Optimizing your website for SEO doesn’t mean just throwing a few relevant keywords in here and there. It means you’re doing everything possible to ensure your site will be displayed high on organic search results.
To do this, you have to take advantage of every aspect of your web page — even the images.
There are two very important factors to keep in mind for image optimization: keyword relevance and load times. Optimizing the first helps improve organic search position. The second ensures viewers and potential customers won’t bail on your site because it takes too long to load.
Before optimizing your images, make sure you actually need the image on your site. An image should have an illustrative and contextual purpose. It should also grab the reader’s attention, triggering them to stay and read the whole post.
And when you can, use an original image! Stock photos are great, but anyone can use them, and they tend to be cliche or ridiculously cheesy.
Here are a few tips to make sure your website’s images are optimized.
Optimizing Search Position
- Write Descriptive Image Alt Text. The image alt text improves SEO value of your website by helping search engines understand what’s in the image. Not only should you use keywords in your titles and headings, but the alt text should be keyword rich and specific.
Source: Image Car Gallery
Take a look at the image above. When you look at the website’s source page, the alt text is “Ford mustang car pictures,” which is how every picture on the page is described.
Instead, the alt text for this picture could be something like, “2013 Silver Ford Mustang Convertible Car Pictures.” If there’s a serial or model number (such as with a car), make sure to include that as well. However, don’t use alt tags on decorative images. Search engines may penalize you for over-optimization.
- Use Keywords in the File Name. Before you upload the picture to your site, be sure to give it a specific file name. Analyzing the file’s name is another way search engines determine the relevance and rank of images in the results.
It also helps to use website analytics to see how your customers are phrasing their searches. This can help you figure out what to incorporate into the file name (and the alt text).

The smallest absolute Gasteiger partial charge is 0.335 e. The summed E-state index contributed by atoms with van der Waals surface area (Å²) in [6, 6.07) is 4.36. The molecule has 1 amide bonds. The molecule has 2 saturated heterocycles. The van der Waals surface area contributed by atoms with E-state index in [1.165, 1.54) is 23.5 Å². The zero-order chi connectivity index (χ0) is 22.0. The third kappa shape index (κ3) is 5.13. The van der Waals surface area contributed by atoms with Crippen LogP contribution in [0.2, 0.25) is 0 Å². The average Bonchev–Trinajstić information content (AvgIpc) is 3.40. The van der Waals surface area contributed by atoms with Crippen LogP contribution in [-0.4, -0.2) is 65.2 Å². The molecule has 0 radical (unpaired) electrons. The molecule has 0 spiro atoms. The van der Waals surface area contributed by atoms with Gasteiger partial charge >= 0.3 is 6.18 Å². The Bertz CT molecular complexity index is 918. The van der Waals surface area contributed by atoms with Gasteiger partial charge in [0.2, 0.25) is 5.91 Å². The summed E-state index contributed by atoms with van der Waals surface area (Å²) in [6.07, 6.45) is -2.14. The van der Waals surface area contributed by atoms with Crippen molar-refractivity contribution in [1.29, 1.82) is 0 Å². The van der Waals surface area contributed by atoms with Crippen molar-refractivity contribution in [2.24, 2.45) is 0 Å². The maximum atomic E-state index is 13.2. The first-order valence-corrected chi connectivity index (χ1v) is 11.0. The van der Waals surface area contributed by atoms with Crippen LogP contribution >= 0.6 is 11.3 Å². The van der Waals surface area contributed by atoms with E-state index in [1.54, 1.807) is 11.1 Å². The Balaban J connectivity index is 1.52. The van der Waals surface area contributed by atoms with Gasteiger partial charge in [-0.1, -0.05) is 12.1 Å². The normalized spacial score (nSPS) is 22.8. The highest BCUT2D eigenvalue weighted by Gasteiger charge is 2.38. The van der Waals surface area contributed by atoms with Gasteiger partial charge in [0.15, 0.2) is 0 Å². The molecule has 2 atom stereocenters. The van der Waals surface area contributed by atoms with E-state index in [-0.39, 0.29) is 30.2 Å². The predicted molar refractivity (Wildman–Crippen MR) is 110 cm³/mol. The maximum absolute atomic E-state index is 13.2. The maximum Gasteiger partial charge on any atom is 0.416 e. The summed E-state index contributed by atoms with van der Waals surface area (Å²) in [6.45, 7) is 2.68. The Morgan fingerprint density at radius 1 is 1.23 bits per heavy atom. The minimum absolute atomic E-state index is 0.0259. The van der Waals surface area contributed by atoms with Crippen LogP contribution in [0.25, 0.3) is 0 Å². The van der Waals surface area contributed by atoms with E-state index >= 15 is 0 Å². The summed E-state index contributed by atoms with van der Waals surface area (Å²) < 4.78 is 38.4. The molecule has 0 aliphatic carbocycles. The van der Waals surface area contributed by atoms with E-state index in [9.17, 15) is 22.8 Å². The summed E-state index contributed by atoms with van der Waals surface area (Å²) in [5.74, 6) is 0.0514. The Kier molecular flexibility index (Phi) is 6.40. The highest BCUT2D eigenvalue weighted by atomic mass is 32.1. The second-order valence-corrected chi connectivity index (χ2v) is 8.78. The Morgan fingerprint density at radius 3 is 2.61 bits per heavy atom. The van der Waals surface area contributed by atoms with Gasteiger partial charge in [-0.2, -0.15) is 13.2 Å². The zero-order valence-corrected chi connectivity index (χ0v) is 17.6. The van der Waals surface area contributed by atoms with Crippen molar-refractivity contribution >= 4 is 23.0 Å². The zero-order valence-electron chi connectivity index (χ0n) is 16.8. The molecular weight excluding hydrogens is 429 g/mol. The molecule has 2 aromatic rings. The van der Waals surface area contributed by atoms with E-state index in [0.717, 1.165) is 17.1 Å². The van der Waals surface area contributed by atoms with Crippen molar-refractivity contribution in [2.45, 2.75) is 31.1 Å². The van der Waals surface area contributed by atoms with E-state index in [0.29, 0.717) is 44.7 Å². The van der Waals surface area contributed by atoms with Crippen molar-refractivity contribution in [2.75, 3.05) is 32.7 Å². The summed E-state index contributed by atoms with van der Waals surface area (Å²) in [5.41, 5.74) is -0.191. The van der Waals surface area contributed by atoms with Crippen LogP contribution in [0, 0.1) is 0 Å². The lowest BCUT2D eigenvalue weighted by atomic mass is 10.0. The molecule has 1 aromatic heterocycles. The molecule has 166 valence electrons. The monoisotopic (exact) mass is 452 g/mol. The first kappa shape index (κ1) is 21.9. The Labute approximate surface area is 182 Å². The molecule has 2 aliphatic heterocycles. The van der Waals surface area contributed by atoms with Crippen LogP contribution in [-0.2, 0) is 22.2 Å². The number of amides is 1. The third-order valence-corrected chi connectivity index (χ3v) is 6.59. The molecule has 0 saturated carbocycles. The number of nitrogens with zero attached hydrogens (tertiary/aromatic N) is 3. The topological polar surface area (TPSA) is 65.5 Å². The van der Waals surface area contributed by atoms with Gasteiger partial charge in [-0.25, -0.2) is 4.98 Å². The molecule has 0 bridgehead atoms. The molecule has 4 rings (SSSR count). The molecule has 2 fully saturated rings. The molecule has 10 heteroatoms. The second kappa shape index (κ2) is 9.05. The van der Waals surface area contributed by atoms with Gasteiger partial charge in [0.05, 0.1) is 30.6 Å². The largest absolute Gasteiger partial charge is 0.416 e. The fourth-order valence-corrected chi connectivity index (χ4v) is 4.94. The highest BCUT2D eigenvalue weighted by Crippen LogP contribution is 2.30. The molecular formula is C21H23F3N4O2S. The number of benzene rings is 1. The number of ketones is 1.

- Have an Image Sitemap. A sitemap is a list of the pages in your website that’s accessible to web crawlers. It’s important to include your images on your sitemaps in order to get noticed by a search engine. After all, web crawlers can’t find the images if you don’t detail them in the webpage source code.
- Place Images Near Relevant Text. Make sure your images are placed near text that relates to what in the picture. Context is key because search engines take into account what page the image is on and the the content around the image. This helps the search engine further dissect the subject matter of the image.
Optimizing Load Time
- Image File Size Matters. It’s pretty basic logic: the larger the image, the longer the page will take to load. Most people are only willing to wait three seconds on a desktop and five seconds on a mobile device for a web page to load. Even Amazon found that if their pages load just one second slower, they lose about $ 1.6 billion a year.
Don’t just shrink the size of your image in your code. Upload it to a photo editor (like PicMonkey, Pixlr, or FotoFlexer) and actually lessen the pixel density of the photo. Many of these editing tools also have a “save for the web” option to take the guesswork out.
- Choose the Right Image File Format. The common ones are JPEG, GIF, and PNG. In most cases, JPEG images are the best bet. They give you the best quality for the file size. GIFs are best for smaller thumbnails and decorative images because the file size is usually the largest.
PNGs support more colors than GIFs and don’t degrade over time with re-saves, whereas JPEGs do. However, PNG images carry different formats within themselves. For example, a PNG-8 is much, MUCH smaller than a PNG-24.
- Remember Your Thumbnails. These can be a killer to your page load times, so be careful. Sometimes, it’s better to sacrifice the quality of a thumbnail for a smaller file size because there are usually several of them.
You should also vary your alt text from that of the larger images, which should have more specific and detailed alt text than the thumbnail version. On a search results page, you don’t want the thumbnail to be listed instead of the larger image.
- Choose Your Decorative Images Wisely. Yes, you want your site to look appealing. But you also don’t want a viewer to leave your site because it takes too long to load. For simple patterns or borders on your web page, use PNG-8 or GIFs. Shrink down wallpaper style backgrounds as much as possible without sacrificing quality.
Also, don’t be afraid to use CSS styling to create a colored background instead. This way, you’re only adding to the code of your site, not the load time.
Final Tip: Always Test!
Test and monitor your page load times! See how long it takes your page to load and also test what angles of your product your customers prefer in images. Providing the views your customers want to see can increase overall loyalty.Digital & Social Articles on Business 2 Community